Height and Body Mass Index as Modifiers of Breast Cancer Risk in BRCA1/2 Mutation Carriers: A Mendelian Randomization Study

Frank Qian, Shengfeng Wang, Jonathan Mitchell, Lesley McGuffog, Daniel Barrowdale, Goska Leslie, Jan C Oosterwijk, Wendy K Chung, D Gareth Evans, Christoph Engel, Karin Kast, Cora M Aalfs, Muriel A Adank, Julian Adlard, Bjarni A Agnarsson, Kristiina Aittomäki, Elisa Alducci, Irene L Andrulis, Banu K Arun, Margreet G E M AusemsJacopo Azzollini, Emmanuelle Barouk-Simonet, Julian Barwell, Muriel Belotti, Javier Benitez, Andreas Berger, Ake Borg, Angela R Bradbury, Joan Brunet, Saundra S Buys, Trinidad Caldes, Maria A Caligo, Ian Campbell, Sandrine M Caputo, Jocelyne Chiquette, Kathleen B M Claes, J Margriet Collée, Fergus J Couch, Isabelle Coupier, Mary B Daly, Rosemarie Davidson, Orland Diez, Susan M Domchek, Alan Donaldson, Cecilia M Dorfling, Ros Eeles, Lidia Feliubadaló, Lenka Foretova, Jeffrey Fowler, Eitan Friedman, Mads Thomassen, GEMO Study Collaborators

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Abstrakt

Background: BRCA1/2 mutations confer high lifetime risk of breast cancer, although other factors may modify this risk. Whether height or body mass index (BMI) modifies breast cancer risk in BRCA1/2 mutation carriers remains unclear.

Methods: We used Mendelian randomization approaches to evaluate the association of height and BMI on breast cancer risk, using data from the Consortium of Investigators of Modifiers of BRCA1/2 with 14 676 BRCA1 and 7912 BRCA2 mutation carriers, including 11 451 cases of breast cancer. We created a height genetic score using 586 height-associated variants and a BMI genetic score using 93 BMI-associated variants. We examined both observed and genetically determined height and BMI with breast cancer risk using weighted Cox models. All statistical tests were two-sided.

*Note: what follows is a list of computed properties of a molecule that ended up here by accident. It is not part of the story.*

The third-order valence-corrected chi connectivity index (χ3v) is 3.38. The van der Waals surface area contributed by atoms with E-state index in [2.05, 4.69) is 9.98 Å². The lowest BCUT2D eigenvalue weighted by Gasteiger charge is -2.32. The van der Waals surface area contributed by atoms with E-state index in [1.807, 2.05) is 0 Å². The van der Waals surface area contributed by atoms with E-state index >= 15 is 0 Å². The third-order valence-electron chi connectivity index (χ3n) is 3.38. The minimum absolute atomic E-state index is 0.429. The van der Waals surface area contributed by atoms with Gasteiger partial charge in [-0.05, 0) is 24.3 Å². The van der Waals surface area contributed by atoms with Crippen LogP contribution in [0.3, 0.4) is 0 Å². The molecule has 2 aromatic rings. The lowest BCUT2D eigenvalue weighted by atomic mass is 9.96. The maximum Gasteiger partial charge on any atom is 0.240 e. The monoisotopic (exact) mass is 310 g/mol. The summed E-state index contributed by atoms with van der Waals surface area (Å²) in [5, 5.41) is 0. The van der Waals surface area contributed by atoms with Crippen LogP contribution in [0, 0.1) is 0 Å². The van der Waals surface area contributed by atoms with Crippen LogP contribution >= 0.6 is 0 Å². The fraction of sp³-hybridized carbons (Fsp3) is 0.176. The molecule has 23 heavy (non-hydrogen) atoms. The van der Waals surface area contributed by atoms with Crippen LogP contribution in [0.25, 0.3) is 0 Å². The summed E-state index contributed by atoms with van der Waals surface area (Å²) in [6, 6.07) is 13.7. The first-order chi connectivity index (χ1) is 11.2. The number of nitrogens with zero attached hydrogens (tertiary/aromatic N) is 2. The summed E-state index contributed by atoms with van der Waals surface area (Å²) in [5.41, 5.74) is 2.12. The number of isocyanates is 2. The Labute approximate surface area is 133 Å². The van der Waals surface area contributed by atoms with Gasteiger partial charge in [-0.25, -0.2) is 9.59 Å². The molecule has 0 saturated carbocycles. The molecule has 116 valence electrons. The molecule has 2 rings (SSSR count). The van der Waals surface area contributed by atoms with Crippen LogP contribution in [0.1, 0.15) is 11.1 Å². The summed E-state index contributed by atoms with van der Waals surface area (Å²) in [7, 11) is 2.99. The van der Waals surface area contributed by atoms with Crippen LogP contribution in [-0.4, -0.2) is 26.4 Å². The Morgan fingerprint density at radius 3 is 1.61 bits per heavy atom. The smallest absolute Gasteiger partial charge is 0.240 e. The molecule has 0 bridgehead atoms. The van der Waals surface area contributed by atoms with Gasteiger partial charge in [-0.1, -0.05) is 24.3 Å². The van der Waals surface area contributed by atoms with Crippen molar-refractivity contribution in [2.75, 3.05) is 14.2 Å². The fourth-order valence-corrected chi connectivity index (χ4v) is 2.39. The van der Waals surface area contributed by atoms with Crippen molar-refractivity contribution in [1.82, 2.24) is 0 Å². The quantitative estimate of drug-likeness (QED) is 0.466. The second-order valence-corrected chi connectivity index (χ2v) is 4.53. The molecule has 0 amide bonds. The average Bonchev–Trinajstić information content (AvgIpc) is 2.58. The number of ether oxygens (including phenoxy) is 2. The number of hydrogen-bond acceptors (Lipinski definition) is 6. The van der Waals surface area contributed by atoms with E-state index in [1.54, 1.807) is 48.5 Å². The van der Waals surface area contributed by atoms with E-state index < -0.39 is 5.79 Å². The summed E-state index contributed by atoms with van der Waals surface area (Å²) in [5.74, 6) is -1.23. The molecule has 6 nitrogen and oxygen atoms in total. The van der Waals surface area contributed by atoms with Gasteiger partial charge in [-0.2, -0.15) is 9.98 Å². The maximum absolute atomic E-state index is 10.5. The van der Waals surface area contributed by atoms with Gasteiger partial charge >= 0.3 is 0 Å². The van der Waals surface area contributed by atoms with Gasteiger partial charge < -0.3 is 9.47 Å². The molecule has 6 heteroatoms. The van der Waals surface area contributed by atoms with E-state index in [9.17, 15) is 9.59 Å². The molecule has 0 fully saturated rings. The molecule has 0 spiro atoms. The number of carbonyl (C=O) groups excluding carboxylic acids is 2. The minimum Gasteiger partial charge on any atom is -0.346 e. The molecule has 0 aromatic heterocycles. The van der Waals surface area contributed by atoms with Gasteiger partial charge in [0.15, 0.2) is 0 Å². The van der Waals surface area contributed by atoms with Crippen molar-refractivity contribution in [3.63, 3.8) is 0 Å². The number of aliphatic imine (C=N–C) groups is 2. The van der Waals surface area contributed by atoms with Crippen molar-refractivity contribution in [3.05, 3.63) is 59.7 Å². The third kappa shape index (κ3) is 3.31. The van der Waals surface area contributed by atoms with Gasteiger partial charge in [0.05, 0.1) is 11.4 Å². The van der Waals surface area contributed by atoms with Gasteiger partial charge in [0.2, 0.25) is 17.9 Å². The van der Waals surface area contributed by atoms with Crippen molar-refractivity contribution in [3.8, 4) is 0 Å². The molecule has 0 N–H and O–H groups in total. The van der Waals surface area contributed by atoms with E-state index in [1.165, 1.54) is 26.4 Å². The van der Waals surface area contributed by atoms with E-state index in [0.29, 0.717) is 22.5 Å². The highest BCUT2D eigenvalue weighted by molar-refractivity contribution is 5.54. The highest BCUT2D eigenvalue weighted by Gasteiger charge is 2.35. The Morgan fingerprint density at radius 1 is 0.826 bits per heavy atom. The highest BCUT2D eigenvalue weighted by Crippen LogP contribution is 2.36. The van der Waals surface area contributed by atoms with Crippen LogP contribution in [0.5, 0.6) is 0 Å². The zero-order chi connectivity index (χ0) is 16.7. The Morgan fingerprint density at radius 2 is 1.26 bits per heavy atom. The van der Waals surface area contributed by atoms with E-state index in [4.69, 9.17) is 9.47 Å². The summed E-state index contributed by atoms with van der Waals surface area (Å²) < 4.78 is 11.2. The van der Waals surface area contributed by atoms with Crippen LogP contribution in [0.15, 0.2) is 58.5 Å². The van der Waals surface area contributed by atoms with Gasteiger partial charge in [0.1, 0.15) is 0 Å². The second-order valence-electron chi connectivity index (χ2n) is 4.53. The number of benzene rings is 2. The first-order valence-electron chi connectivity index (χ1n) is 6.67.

Results: Observed height was positively associated with breast cancer risk (HR = 1.09 per 10 cm increase, 95% confidence interval [CI] = 1.0 to 1.17; P = 1.17). Height genetic score was positively associated with breast cancer, although this was not statistically significant (per 10 cm increase in genetically predicted height, HR = 1.04, 95% CI = 0.93 to 1.17; P = .47). Observed BMI was inversely associated with breast cancer risk (per 5 kg/m2 increase, HR = 0.94, 95% CI = 0.90 to 0.98; P = .007). BMI genetic score was also inversely associated with breast cancer risk (per 5 kg/m2 increase in genetically predicted BMI, HR = 0.87, 95% CI = 0.76 to 0.98; P = .02). BMI was primarily associated with premenopausal breast cancer.

Conclusion: Height is associated with overall breast cancer and BMI is associated with premenopausal breast cancer in BRCA1/2 mutation carriers. Incorporating height and BMI, particularly genetic score, into risk assessment may improve cancer management.

OriginalsprogEngelsk
TidsskriftNational Cancer Institute. Journal (Print)
Vol/bind111
Udgave nummer4
Sider (fra-til)350-364
ISSN0027-8874
DOI
StatusUdgivet - 1. apr. 2019

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